wood rub rails on Wood Duck hybrid
Submitted by Woodys3b - Fri, 12/9/11 » 8:22 PM
What's the best way to do this?
RE: wood rub rails on Wood Duck hybrid
» Submitted by sskiff - Sun, 12/11/11 » 4:33 AM
Is your duck built already? If not we used White Oak for the sheer strips on ours and they are paying off. We paddle mostly back water and tidal creeks - plenty of bumps and tight turning. Then there's the transport method, back of the truck with a cushion between them.
The WO is a bit of a pain to form to the sheers and requires heat and a special epoxy but it will take a beating.
» Submitted by Woodys3b - Sun, 12/11/11 » 7:41 AM
Wow! Those are great looking Ducks.
My hull is together and glassed on the inside. It is ready to be flipped over and glassed on the outside. I planned to use white oak or fir for the rub rails. So, how did you make/attach yours. How did you attach the deck and then glass the outside of the deck.
Thanks for the pictures. They are inspirational!
» Submitted by sskiff - Sun, 12/11/11 » 8:32 AM
As far as attaching the WO to itself @ joints I used a product by smith and co. called Oak and Teak Epoxy. Worked well where other epoxy would fail. This was done at the beginning of the strip process though.
As far as attaching the hull goes, our 10'er went smoothly but the 12'er was a challenge to my sobriety! Those two pieces had nothing in common when I tried to attach them. My solution involved drilling and screwing scrap strips to the hull to spread it to accommodate the deck. All worked out in the end though. Someone here posted a better solution and I can't find it or I would post a link. It involved thin narrow pieces of sheet metal with a small bend on one end (L-shaped.) The bend would hold the inside of the hull and a clamp would secure the outside thus holding the hull in place while you epoxy around the clamps/metal strips. Maybe the fellow will chime in or others with more advise.
Thanks for the compliment, sounds like you're on the downhill side of the build. The boat will impress you, we have nothing negative to say about ours I tried to re-size the photo, maybe it will work better this time.
» Submitted by sskiff - Sun, 12/11/11 » 8:41 AM
» Submitted by Woodys3b - Mon, 12/12/11 » 7:05 AM
Thanks for the link and better pics.
Did you wrap the glass on the deck around the rub rails and onto the sides?
» Submitted by sskiff - Mon, 12/12/11 » 6:39 PM
I missed this yesterday. We may have a miscommunication going on, I used the White Oak for the sheer strips to handle any bumps/abrasions. My thinking was along the lines of a 'built in' rub rail. On our boats it is part of the stripping and yes it was glassed over at the same time as the deck. (It is one of the strips and flush with the deck.)
Thinking about your situation (deck finished) I think White Oak is a bad idea, much too hard to form and the epoxy used for it may not be compatible with your brand. If you feel a rub rail is necessary how about a 'sacrificial' piece of material applied over the epoxy/glassed hull? Something not part of the structure of the boat and easy to replace. Another thought is the same material used to protect the keels, self adhesive and very tough. Keel Eazy is one and I believe another is sold here. If it works aesthetically it would be the easiest and fastest. Both of these could be applied later, if you find them necessary.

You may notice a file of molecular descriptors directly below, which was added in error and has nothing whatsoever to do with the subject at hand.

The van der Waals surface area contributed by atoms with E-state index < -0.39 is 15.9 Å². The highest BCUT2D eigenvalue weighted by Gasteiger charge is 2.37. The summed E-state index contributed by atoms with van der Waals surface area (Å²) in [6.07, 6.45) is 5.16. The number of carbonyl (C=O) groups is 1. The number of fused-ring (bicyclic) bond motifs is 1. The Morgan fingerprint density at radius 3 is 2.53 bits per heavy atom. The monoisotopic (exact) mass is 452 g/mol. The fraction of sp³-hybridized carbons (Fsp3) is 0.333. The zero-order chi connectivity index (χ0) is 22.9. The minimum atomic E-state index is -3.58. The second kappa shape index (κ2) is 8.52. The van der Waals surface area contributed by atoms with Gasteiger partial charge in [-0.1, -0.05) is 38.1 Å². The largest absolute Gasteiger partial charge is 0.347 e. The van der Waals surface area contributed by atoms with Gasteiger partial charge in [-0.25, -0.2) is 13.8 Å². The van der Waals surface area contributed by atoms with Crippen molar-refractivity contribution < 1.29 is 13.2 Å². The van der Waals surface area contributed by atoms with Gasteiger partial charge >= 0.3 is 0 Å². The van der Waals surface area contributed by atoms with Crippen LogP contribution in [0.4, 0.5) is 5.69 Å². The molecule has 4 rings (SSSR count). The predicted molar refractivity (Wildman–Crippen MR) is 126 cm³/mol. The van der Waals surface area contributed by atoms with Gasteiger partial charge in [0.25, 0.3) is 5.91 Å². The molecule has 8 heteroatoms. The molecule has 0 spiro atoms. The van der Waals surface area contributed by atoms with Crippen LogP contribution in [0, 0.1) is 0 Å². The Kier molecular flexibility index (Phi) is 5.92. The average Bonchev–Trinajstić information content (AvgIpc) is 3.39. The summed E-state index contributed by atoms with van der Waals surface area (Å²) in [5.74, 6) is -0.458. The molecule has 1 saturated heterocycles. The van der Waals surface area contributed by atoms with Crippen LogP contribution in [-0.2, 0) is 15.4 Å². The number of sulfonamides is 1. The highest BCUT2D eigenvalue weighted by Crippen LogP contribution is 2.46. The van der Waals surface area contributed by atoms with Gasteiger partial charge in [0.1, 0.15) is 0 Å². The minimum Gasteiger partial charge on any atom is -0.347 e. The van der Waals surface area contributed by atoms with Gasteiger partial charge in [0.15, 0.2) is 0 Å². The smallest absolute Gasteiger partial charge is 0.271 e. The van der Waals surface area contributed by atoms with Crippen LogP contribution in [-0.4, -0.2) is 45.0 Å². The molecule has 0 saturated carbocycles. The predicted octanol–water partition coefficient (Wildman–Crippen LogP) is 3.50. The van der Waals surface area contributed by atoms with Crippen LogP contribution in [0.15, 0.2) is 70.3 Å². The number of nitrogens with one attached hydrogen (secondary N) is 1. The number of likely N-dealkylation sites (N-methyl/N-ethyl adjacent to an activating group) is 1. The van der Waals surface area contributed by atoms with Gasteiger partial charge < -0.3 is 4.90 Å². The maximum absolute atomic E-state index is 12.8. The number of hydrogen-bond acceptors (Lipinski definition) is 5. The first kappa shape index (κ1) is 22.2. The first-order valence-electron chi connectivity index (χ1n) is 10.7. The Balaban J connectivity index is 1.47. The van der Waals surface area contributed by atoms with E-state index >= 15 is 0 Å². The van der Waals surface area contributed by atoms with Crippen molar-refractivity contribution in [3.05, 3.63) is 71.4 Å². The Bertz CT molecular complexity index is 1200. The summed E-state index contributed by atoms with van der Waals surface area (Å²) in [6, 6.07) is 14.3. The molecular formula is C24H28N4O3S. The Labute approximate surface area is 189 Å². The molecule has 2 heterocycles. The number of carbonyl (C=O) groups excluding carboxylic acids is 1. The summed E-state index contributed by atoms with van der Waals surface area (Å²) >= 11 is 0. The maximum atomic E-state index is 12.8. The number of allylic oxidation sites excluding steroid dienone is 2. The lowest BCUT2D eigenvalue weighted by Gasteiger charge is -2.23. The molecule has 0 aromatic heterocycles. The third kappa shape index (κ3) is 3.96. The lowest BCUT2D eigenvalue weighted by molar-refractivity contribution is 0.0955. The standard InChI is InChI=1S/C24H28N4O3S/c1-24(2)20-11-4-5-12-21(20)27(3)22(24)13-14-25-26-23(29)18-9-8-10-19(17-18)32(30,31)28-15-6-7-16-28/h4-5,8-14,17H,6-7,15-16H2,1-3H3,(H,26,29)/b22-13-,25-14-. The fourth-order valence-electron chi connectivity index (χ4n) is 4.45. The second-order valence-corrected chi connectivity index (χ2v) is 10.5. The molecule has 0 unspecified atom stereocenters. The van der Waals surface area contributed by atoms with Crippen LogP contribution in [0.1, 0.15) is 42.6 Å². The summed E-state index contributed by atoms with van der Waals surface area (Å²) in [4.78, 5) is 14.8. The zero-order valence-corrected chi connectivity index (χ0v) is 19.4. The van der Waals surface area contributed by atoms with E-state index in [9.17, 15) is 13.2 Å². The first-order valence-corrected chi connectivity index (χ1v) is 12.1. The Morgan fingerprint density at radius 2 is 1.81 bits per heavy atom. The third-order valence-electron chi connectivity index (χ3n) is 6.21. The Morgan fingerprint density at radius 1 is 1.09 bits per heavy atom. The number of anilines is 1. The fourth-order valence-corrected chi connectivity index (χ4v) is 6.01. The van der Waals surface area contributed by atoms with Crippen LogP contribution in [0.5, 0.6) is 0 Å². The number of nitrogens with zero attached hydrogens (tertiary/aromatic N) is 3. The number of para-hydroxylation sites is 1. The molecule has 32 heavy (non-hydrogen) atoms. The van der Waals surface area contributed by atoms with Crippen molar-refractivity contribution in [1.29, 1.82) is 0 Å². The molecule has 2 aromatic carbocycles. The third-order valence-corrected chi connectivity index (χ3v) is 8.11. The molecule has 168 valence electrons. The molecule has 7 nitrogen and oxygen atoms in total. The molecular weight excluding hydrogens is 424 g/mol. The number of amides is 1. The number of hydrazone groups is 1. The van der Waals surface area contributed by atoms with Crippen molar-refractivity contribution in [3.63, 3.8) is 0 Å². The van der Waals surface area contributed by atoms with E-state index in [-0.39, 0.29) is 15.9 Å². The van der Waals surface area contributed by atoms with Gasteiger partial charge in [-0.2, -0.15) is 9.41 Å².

» Submitted by Woodys3b - Tue, 12/13/11 » 6:23 AM
The color contrast in your photo's lead me to believe that your "rub rails" stuck out proud from the sheer. Now that you explained what you did, I see they don't. I talked with CLC on the phone yesterday about this looking for a solution but came up empty handed. In retrospect, I like your solution. I'm using clear vertical grain fir along the sheer which is fairly hard. By the way, when using epoxy on Oak, if you wipe down the wood with acetone to remove the oils that weaken the bond, you can get a good glue joint with regular epoxy. Gorilla glue works great on oily woods too but you need a very tight joint and you need to clamp the joint very well because it foams/swells as it cures and tries to push the pieces apart.
Cheers and thanks for the advice.
» Submitted by newell - Wed, 12/14/11 » 4:50 PM
Did you find a way to attach your rub rails? I am also going to attach rub rails made from cedar. My present thinking is to make them sacrificial by just screwing them to the side of the boat so that the top of the rail is just at or below the shear seam. Any thoughts....anyone??
» Submitted by Woodys3b - Wed, 12/14/11 » 6:09 PM
Your method is the best that I've heard so far and probably what I'll do. The rub rails on my Mill Creek 16.5 take a beating and need a fresh coat of varnish every now and then. It would be nice to be able to pull them off to refinish and then reattach. I'm thinking some nice flat head silicone bronze screws evenly spaced would look nice. Only issue I can think of is that the screws will be going into a very thin piece of plywood with very thin fiberglass over it. That probably isn't an issue though. Might be good to use some bedding compound between the rub rail and the hull.
» Submitted by newell - Wed, 12/14/11 » 6:31 PM
This might not work for you but as I have yet to put the deck on it might be a possibility for me. I am thinking of drilling the holes in the shear and then glassing bolts onto the inside of the hull. Tht way one could use bolts and not worry about the thickness of the wood or the holes gettting worn out over time.
If you could find some Molly bolts that would work on the 1/8 inch ply you might be able to do the same thing. I think that you could find brass bolts that would work with the Molly inserts rather than the standard Molly bolts.
If you think of a better way, please let me know.
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